First, the good news: Meditation has risen in popularity in the U.S. in recent years, with more people experiencing the wonderful benefits of meditation than ever before. Hip-hop mogul Russell Simmons has written a best seller on the topic (Success Through Stillness: Meditation Made Simple), Jerry Seinfeld is a well-known fan of transcendental meditation, and even more doctors are starting to prescribe meditation to their patients. But here’s the bad news: So many people still believe a variety of myths about meditation, and as a result, they never try it or experience its amazing benefits. Here are five common meditation myths debunked:
1. You have to be sitting with your eyes closed in a perfectly quiet room to meditate. This is a really common misconception about meditation. I have found from working with animals that the opposite is true; truly any moment can be a meditation, because meditation is about bringing compassion into our lives—and then sharing it with the world. We do this by taking our practice out of the quiet room and learning to meditate not just in a sitting position, but rather when walking our dog, taking a stroll on the beach, standing in a pasture with our horse, cuddling our cat and so on. These forms of meditation may be considered “informal,” but they’re just as powerful—if not more so.
2. Meditation is just woo-woo nonsense. Unfortunately, this is a common belief among many people. However, science has shown again and again that there are powerful health advantages to the regular practice of meditation. As explained in this WebMD article, those benefits include: improved heart health, lowered blood pressure, stress relief, a boost in your immune system, help with infertility, an improvement in the symptoms of PMS and hot flashes, stress management and more.
3. Meditation is time-consuming. Some people—especially busy ones balancing jobs, families, hobbies, aging parents, you name it—think they just don’t have time to meditate. While it can feel that way (and I can relate!), it’s very empowering to realize you don’t need to set aside an hour of your time every day to do this. It can be incorporated into your already busy life, and even just 15 minutes can help you feel better and more balanced.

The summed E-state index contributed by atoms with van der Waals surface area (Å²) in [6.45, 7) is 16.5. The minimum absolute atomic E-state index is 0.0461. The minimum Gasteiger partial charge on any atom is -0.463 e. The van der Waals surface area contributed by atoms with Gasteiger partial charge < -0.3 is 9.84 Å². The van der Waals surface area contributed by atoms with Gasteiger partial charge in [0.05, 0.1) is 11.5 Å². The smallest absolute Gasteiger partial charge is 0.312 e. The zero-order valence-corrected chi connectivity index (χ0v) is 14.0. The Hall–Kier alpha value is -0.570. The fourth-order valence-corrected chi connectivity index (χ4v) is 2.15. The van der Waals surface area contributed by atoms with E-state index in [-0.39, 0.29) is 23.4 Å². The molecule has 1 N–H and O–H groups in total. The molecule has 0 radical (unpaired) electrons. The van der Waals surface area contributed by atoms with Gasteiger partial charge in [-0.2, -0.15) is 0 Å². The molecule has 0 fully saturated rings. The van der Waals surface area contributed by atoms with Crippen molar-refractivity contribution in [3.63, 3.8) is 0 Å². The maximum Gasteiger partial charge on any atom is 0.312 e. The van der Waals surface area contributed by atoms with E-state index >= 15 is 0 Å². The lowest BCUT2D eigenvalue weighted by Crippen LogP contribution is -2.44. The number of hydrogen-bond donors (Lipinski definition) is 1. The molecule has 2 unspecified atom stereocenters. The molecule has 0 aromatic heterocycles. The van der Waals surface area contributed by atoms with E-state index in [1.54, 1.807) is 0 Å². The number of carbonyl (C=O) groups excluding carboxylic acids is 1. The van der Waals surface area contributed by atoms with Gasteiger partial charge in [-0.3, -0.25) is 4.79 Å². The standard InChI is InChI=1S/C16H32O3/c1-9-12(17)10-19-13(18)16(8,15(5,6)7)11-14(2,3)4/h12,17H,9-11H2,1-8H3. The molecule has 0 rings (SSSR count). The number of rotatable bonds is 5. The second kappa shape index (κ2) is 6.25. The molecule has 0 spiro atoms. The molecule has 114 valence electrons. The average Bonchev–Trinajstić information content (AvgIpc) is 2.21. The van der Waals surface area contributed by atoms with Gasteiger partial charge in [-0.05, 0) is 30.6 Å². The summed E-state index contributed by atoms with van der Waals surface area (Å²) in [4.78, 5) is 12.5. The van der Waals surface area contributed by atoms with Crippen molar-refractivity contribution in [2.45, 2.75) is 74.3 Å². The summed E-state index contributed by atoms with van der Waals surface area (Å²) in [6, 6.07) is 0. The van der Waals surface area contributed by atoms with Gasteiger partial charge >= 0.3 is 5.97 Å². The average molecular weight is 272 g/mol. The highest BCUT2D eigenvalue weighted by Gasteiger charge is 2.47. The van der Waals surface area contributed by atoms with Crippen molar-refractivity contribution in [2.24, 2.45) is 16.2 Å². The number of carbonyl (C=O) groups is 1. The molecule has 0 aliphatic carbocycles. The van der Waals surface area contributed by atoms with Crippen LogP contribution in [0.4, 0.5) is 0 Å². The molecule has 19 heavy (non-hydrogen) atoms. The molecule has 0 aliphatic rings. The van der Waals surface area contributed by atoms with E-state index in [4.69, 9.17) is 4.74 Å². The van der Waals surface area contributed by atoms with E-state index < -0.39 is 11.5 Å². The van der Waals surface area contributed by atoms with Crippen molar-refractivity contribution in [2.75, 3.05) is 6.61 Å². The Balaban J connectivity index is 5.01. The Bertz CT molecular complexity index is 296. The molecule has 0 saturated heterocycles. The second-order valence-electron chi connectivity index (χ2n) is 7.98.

4. You have to put your animals in another room to meditate. I’ve heard this so many times, and I’m not quite sure where this myth originated. But truly (and luckily for animal lovers), the exact opposite is true! I have found that animals make the best meditation teachers, if only we would open our hearts and listen. With their calming and compassionate presence, they are able to help us stay present and peaceful when meditating. You may have already discovered this on your own; your dog and cat have probably crawled into your lap when you’re meditating! I wrote more about animals and how essential they are to my meditation practice here.
5. Kids are too young to meditate. A lot of people think meditation is an intellectual, mysterious activity only for adults. This just isn’t true! Kids can learn meditation and mindfulness, too—they not only love it, but it helps them in many ways, such as improving test scores and attention spans and decreasing drop-out rates and suspensions, as reported in this piece on the recent trend of “ohm schooling” by ABC News. Teaching meditation to children doesn’t have to be complicated. You can start with simple breathing exercises and go from there. Here are a few tips to help.
What myths have you heard about meditation? Include them the comments below.
Ready to deepen your bond with your animals while you tune into the natural world around you? CLICK HERE for some special guided meditations I’ve created just for you and your animals.
5 thoughts on “5 mainstream myths about meditation, debunked”
I agree when you say kids are too young to meditate. I guess it won’t work for them but for adults, a simple meditation really helps. I do it at least 10 – 15 minutes a day and somehow it works for me.
I LOVE all your articles & am so interested in animal Reiki. I am a Reiki Master practitioner & have felt a strong “calling” to do this along with animal communication that I have just begun doing. I currently am fostering a chihuahua who I have communicated with that has given me more of an understanding of some of her negative actions. I am an avid reader, so that has helped a lot. You have inspired me. Thank you!
Hi Sandy, So glad you are enjoying the blog. Char and I love creating it for all of you in our heartful tribe. How wonderful that you have a special doggie teacher helping you to find your way. Keep up the great work! Blessings 🙂
So true. There are often lots of myths about meditation.
🙂 Thanks Frans!